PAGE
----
The Leyden Jar Project includes an extended essay presented in a more traditional book format. Written by Karen Pava Randall, the book details the birth of the Leyden Jar in the mid-eighteenth century, its maturation in the nineteen century, and its central role in the discovery of fundamental laws of physics. The 106 page text, The Leyden Jar: A BIOGRAPHY, is letterpress printed and hand-bound.
"The magic of the Leyden Jar may have worn off over time as it metamorphosed from object of beauty and fascination to an everyday workhorse in the nineteenth century electrical physicist’s laboratory, and yet, it still harbored secrets. Under Michael Faraday’s watchful gaze, the Leyden Jar at last breathed forth the source of its elusive charms. Faraday’s nearly 30 years of electrical experiments would form the basis, along with James Clerk Maxwell’s mathematical underpinnings, of modern electromagnetic field theory. The Maxwell-Faraday theory was a bridge not only to Albert Einstein’s insights into relativity, but also lay the theoretical groundwork for the development of radio technology."
A summary of the material covered in the biography
The pre-history of the Leyden Jar begins with amber: "In his book, De Magnete, published in 1600, William Gilbert, the English natural philosopher and attendant physician to Queen Elizabeth I, borrowed the word electric from the Greek word for amber (ελεκτρον, electron) to refer to any object that attracted small bits of light-weight material such as straw when rubbed. "
Following an exploration of the discovery (or invention if you prefer) of the Leyden Jar, I discuss Benjamin Franklin's contributions to the understanding of the nature electricity and the Leyden Jar. I argue that Franklin's later success as an American diplomat in Paris had much to do with having earlier established his fame as a scientist.
I then proceed to discuss another book artist's contributions to electrical science: Michael Faraday. Just as Franklin got his professional start as a printer, Michael Faraday was apprenticed to a book binder before entering the grand halls of science. Faraday's contributions to our modern understanding of how electricity works are vast. Not only did he expand our understanding of the relationship between electricity and magnetism (and thereby pave the way for electro-magnetic motors), it was Faraday that finally solved the mystery of the Leyden Jar through his work with a sort of variable capacitor. Swapping out the material between the outer surface of one metal globe and the inner surface of the larger one encompassing it, he discovered that the capacitive properties of various materials varied. That is to say different dielectrics [a word coined by Faraday's polymath friend William Whewell for referring to materials that could hold an electric charge] materials could hold different amounts of electricity.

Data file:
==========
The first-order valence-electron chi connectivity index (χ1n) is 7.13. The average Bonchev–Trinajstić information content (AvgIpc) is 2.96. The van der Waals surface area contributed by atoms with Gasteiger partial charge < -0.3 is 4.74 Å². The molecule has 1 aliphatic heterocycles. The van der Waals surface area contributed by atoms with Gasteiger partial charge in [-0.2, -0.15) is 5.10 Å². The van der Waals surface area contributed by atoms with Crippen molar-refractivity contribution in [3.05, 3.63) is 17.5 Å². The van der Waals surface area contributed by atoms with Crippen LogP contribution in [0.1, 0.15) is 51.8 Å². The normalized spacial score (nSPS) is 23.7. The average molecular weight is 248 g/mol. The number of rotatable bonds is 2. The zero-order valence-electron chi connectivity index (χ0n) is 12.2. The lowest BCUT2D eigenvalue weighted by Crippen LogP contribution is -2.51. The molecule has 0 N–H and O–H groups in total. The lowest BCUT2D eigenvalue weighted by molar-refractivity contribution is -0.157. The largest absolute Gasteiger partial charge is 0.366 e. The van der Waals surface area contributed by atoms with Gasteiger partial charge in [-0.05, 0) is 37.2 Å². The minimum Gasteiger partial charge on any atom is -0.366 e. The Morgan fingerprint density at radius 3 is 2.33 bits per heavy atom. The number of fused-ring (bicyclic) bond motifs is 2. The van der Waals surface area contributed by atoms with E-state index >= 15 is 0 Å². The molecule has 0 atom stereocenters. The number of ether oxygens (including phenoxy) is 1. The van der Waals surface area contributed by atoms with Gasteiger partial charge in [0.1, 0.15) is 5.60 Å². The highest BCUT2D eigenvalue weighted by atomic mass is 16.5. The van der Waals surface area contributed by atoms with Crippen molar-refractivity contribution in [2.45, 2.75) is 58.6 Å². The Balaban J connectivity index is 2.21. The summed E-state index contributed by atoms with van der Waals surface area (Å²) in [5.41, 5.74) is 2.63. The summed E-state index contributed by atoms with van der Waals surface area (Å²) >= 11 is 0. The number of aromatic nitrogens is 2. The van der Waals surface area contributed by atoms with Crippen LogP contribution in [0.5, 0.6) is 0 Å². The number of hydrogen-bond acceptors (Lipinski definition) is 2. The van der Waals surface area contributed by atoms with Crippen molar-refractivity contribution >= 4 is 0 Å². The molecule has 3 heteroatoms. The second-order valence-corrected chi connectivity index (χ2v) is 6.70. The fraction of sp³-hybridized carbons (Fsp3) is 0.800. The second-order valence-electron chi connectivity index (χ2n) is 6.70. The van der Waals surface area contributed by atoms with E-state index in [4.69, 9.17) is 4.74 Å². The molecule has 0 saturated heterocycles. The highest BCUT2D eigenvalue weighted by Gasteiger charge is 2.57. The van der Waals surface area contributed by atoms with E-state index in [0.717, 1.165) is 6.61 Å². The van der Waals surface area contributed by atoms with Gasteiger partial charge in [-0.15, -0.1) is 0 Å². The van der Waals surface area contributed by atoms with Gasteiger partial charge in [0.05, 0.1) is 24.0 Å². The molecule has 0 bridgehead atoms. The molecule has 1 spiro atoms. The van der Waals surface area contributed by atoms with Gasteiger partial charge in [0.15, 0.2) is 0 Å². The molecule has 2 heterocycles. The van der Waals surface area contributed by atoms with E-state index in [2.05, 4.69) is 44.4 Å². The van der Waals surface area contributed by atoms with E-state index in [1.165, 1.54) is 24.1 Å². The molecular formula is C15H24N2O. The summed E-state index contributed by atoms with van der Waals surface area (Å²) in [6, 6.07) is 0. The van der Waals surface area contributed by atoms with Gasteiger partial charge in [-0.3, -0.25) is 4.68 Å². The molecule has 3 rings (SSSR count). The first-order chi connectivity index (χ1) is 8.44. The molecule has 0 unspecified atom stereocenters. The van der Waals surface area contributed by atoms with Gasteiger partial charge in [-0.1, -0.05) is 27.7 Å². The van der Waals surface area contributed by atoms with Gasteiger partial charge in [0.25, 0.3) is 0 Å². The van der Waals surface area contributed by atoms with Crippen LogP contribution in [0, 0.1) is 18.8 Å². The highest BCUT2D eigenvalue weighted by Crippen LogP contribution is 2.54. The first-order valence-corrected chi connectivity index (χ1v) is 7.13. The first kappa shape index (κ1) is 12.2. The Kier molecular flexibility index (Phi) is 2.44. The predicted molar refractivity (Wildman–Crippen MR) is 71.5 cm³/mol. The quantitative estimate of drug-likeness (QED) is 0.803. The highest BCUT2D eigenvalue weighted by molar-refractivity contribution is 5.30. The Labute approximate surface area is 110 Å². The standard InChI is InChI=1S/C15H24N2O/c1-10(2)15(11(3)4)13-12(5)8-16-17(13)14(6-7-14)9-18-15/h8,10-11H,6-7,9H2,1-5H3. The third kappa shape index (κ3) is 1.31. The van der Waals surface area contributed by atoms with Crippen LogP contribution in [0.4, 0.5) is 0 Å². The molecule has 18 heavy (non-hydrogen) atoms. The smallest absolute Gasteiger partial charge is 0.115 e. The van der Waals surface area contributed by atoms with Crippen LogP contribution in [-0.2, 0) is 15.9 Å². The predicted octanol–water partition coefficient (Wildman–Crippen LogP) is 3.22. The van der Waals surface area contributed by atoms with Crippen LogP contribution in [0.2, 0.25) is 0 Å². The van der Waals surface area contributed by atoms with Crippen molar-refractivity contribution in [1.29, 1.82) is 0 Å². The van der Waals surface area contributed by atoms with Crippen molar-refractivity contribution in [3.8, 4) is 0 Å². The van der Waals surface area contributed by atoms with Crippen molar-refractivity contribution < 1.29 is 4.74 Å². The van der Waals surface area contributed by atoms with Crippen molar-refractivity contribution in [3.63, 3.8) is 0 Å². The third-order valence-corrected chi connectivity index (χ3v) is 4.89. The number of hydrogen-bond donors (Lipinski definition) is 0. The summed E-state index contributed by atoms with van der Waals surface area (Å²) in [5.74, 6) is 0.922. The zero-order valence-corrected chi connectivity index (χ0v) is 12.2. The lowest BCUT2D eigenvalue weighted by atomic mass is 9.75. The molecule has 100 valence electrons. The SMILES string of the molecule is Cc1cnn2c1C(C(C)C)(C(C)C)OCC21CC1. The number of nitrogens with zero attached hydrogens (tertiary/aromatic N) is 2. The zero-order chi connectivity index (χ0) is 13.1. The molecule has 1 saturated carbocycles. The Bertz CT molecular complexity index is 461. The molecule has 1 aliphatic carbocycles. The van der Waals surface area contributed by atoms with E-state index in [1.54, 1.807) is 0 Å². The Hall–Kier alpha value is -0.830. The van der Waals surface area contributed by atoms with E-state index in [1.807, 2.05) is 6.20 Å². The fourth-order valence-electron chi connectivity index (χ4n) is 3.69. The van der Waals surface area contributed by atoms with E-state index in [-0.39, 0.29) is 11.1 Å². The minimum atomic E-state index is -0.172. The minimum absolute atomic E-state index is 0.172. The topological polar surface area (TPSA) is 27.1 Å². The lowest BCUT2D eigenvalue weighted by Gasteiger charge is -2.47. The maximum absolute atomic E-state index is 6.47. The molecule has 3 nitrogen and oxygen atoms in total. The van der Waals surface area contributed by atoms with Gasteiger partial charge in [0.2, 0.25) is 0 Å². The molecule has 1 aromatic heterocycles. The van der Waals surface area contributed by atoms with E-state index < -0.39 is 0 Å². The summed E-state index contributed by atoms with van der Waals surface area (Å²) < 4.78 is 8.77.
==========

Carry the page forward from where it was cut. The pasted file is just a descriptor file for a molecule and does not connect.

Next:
In the last chapter I discuss the Maxwellians. The success of Faraday's discoveries becoming the dominant theoretical model depended in large part on the mathematical contributions of James Clerk Maxwell. However, Maxwell's equations were themselves very complex; it was his successors, the four Maxwellians (the Brits: George Francis Fitzgerald, Oliver Lodge, and Oliver Heaviside, and the German: Heinrich Hertz) that made the Faraday-Maxwell theories accessible. The crowning glory, of course, was Hertz's transmission and reception of radio waves using a Leyden Jar, a dipole antenna, and a Ruhmskorff coil. Sending oscillating electromagnetic waves across the room and reflecting them back, Hertz was able to create a standing wave and measure its length. Effectively, Hertz proved that Maxwell had been correct in theorizing that electromagnetism was a wave and that it not only traveled at the speed of light: light was a form of electromagnetism.
All of these ideas are covered in much greater detail in the book.
The Biography also includes an appendix on glass technology in relation to the development of the Leyden Jar as well as many other excursions. Some other appendices are here:
"Created in an edition of twelve (of which ten are for sale), the Leyden Jar Project sculptures consists of acrylic box fabricated by Todd and Ian Harris of 42 Design Fab in Indian Orchard, Massachusetts. The glass jars were blown by Forrest Whitcher in the MIT glass studio in Cambridge, Massachusetts. The translucence of the acrylic and the glass are contrasted by the bands of gold (leaf over copper foil) encircling each of the jars. These conductive metal surfaces are connected to an Arduino microprocessor stored in a compartment below the bottom shelf of jars. When a jar is touched, a signal is sent to the microprocessor, which causes it to play a recording of one of the thirty-six poems in this book; each jar ‘contains’ three poems, which are played according to the length of time that the jar has been touched. The sculptures were assembled and programmed by Karen Pava Randall at her studio in Northampton, Massachusetts is housed in a clamshell box measuring 7.5 by 9 by 16. Beneath a panel in the box are additional items: a solar panel and a transformer cable which can both be used to recharge the Leyden Jar Project’s battery."